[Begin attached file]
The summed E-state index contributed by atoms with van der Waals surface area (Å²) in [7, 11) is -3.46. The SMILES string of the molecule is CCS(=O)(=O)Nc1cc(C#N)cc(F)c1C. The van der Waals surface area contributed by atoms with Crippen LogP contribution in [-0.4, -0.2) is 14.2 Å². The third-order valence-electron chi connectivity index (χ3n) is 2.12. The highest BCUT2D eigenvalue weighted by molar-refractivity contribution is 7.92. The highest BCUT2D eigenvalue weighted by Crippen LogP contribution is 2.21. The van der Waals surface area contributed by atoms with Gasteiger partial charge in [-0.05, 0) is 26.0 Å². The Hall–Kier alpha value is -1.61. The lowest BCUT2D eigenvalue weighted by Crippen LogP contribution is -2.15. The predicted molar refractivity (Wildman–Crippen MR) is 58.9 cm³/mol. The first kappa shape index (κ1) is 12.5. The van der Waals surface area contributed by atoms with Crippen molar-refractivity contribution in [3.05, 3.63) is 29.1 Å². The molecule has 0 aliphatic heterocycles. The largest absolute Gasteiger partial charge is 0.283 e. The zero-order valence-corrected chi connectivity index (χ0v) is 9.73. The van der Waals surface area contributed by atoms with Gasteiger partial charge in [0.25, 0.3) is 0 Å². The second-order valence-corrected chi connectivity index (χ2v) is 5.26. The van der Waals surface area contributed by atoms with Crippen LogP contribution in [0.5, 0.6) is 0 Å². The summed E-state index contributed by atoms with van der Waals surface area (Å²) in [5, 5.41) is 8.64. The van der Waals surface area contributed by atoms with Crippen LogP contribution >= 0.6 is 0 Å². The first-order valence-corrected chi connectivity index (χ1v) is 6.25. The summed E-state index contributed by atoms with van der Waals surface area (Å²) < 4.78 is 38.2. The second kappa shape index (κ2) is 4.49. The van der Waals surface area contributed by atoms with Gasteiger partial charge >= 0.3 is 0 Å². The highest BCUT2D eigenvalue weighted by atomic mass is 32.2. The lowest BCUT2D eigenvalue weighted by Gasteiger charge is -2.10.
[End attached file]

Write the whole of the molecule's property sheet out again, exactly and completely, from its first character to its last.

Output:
The summed E-state index contributed by atoms with van der Waals surface area (Å²) in [7, 11) is -3.46. The SMILES string of the molecule is CCS(=O)(=O)Nc1cc(C#N)cc(F)c1C. The van der Waals surface area contributed by atoms with Crippen LogP contribution in [-0.4, -0.2) is 14.2 Å². The third-order valence-electron chi connectivity index (χ3n) is 2.12. The highest BCUT2D eigenvalue weighted by molar-refractivity contribution is 7.92. The highest BCUT2D eigenvalue weighted by Crippen LogP contribution is 2.21. The van der Waals surface area contributed by atoms with Gasteiger partial charge in [-0.05, 0) is 26.0 Å². The Hall–Kier alpha value is -1.61. The lowest BCUT2D eigenvalue weighted by Crippen LogP contribution is -2.15. The predicted molar refractivity (Wildman–Crippen MR) is 58.9 cm³/mol. The first kappa shape index (κ1) is 12.5. The van der Waals surface area contributed by atoms with Crippen molar-refractivity contribution in [3.05, 3.63) is 29.1 Å². The molecule has 0 aliphatic heterocycles. The largest absolute Gasteiger partial charge is 0.283 e. The zero-order valence-corrected chi connectivity index (χ0v) is 9.73. The van der Waals surface area contributed by atoms with Gasteiger partial charge in [0.25, 0.3) is 0 Å². The second-order valence-corrected chi connectivity index (χ2v) is 5.26. The van der Waals surface area contributed by atoms with Crippen LogP contribution in [0.5, 0.6) is 0 Å². The summed E-state index contributed by atoms with van der Waals surface area (Å²) in [5, 5.41) is 8.64. The van der Waals surface area contributed by atoms with Crippen LogP contribution >= 0.6 is 0 Å². The first-order valence-corrected chi connectivity index (χ1v) is 6.25. The summed E-state index contributed by atoms with van der Waals surface area (Å²) < 4.78 is 38.2. The second kappa shape index (κ2) is 4.49. The van der Waals surface area contributed by atoms with Gasteiger partial charge >= 0.3 is 0 Å². The highest BCUT2D eigenvalue weighted by atomic mass is 32.2. The lowest BCUT2D eigenvalue weighted by Gasteiger charge is -2.10.